No, Your CRM System Is Not an Accounting System
Don’t even think about it
Written by Gene Marks
I know what you’re thinking. You’re working with a good Customer Relationship Management system. You’re using it to forecast sales and project opportunities. Maybe you’re doing quotes or generating invoices out of it. Or you’re tracking certain expenses, time and materials. I have clients that use products like GoldMine to do this all the time. It’s fine, as long as you understand one very important thing: your CRM system is not an accounting system.
CRMs are databases and they can be customized to hold information about pretty much anything you want – customers, prospects, suppliers, equipment, inventory or jobs. But there are no ledgers. There are no accounting internal controls. There are no surefire ways to stop someone from changing numbers or disrupting an audit trail. This is not the fault of CRMs. They’re not designed to do this. They’re designed to help you increase sales, improve customer service, build relationships, improve productivity and grow profits. But there’s a good reason why they won’t let you print checks or do payroll: the makers of these systems don’t want you to even think about using these systems for accounting transactions. It’s just a bad idea.
This is why many CRMs integrate with accounting applications. GoldMine, for example, can integrate with QuickBooks using qbGold, which is made by GoldMine partner The Trainers Advisory Network. Implementing this product the right way means you can have all the benefits of an accounting system within your CRM system without actually doing accounting in your CRM system. Does that make sense?
Here’s what makes sense: synchronizing customer and supplier info so that you only have to do data entry once. This cuts down on errors, improves accuracy and increases productivity.
Another thing that makes sense: viewing accounting data from within your CRM system so that your sales and service people can see orders, invoices, cash payments and – most importantly – open receivables. This way decisions can be made and actions taken – for example, denying a shipment if a receivable is overdue or suggesting an add-on product based on a prior order – knowing all the information rather than working in the dark.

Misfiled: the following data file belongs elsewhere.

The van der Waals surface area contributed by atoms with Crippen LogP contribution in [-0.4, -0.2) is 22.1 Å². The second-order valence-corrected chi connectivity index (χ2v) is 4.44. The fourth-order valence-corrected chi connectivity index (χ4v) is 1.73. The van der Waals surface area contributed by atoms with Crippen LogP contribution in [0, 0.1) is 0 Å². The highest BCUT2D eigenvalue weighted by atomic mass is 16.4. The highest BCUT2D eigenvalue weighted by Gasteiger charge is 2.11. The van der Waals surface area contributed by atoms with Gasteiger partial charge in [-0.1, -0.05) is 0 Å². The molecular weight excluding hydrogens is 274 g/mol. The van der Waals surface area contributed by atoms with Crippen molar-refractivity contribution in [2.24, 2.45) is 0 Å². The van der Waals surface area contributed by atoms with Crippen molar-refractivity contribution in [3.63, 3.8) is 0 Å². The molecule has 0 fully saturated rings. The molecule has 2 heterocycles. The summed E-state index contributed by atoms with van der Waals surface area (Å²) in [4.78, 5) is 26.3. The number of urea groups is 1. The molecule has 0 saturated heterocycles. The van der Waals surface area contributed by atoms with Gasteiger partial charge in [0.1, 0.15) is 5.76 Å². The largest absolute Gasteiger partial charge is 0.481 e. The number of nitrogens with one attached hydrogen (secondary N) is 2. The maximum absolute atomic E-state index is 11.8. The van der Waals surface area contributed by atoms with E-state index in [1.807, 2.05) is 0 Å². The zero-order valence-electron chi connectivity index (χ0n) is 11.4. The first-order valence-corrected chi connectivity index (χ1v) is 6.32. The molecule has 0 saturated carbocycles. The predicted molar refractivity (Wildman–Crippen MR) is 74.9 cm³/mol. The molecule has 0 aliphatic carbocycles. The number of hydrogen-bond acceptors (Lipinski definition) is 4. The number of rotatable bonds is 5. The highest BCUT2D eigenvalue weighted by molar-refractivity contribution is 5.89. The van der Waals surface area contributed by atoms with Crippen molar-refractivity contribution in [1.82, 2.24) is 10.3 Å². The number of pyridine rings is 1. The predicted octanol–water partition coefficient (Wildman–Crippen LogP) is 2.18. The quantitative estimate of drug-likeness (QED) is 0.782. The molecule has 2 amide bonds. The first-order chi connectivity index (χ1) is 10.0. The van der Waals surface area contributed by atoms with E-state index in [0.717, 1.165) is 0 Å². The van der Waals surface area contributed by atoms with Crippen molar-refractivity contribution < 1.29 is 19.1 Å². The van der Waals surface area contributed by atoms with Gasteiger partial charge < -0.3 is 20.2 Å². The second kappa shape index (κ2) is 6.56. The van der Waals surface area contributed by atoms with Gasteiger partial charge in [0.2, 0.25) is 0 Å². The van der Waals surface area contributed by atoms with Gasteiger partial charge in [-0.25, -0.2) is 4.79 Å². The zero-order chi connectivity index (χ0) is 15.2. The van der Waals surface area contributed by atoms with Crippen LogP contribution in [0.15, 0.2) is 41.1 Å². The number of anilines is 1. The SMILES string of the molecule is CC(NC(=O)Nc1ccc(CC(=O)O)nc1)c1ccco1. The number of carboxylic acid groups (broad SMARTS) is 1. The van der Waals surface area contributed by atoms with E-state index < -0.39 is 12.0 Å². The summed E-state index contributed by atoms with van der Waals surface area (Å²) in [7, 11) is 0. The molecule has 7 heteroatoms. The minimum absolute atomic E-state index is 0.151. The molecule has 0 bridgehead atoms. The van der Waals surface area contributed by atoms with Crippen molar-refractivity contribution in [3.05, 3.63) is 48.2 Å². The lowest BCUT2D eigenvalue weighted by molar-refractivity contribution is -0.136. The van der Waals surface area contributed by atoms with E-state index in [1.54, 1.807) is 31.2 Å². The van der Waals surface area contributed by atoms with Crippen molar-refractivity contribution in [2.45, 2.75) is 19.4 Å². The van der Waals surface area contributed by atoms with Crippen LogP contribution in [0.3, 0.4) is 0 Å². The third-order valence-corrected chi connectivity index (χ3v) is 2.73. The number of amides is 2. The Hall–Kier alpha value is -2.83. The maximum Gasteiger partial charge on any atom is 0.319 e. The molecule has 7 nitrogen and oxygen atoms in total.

Finally, you can use your accounting data in your CRM system to better target opportunities within your own customer base by recommending other products and services that you provided based on what’s been ordered in the past or identifying a customer whose sales have fallen and reaching out.
For years I’ve been asked by clients why there just isn’t a one-stop-shop system that does it all: CRM and accounting. I’ve often wondered that myself. But I think I now understand: CRM and accounting are simply two completely different things with very different requirements.
Building these systems takes a different kind of expertise. This is why baseball teams have relief pitchers and starters, why some TV networks only show movies while some show only news, why there are cardiologists, dermatologists and neurologists. These are all specialties. It’s no different for software. In the end, you want to work with a company that really knows CRM and someone else that really knows accounting. Today’s tools, like qbGold, make it easy to marry them both. You truly can have your cake and eat it too.
But hey, go ahead, ignore my advice. Do your accounting in your CRM system. Give your accountant a heart attack. Try to figure out what your profits were last month or where that cash you thought you had mysteriously disappeared. That’s what’s going to happen if you use a software designed to do something else to do your accounting.
Gene Marks is a certified public accountant and the owner of The Marks Group PC, a ten-person technology and financial management firm based near Philadelphia that specializes in CRM. Gene writes daily for The Washington Post and weekly for Forbes Magazine, Inc. Magazine and Entrepreneur Magazine. You can follow him on Twitter and Facebook.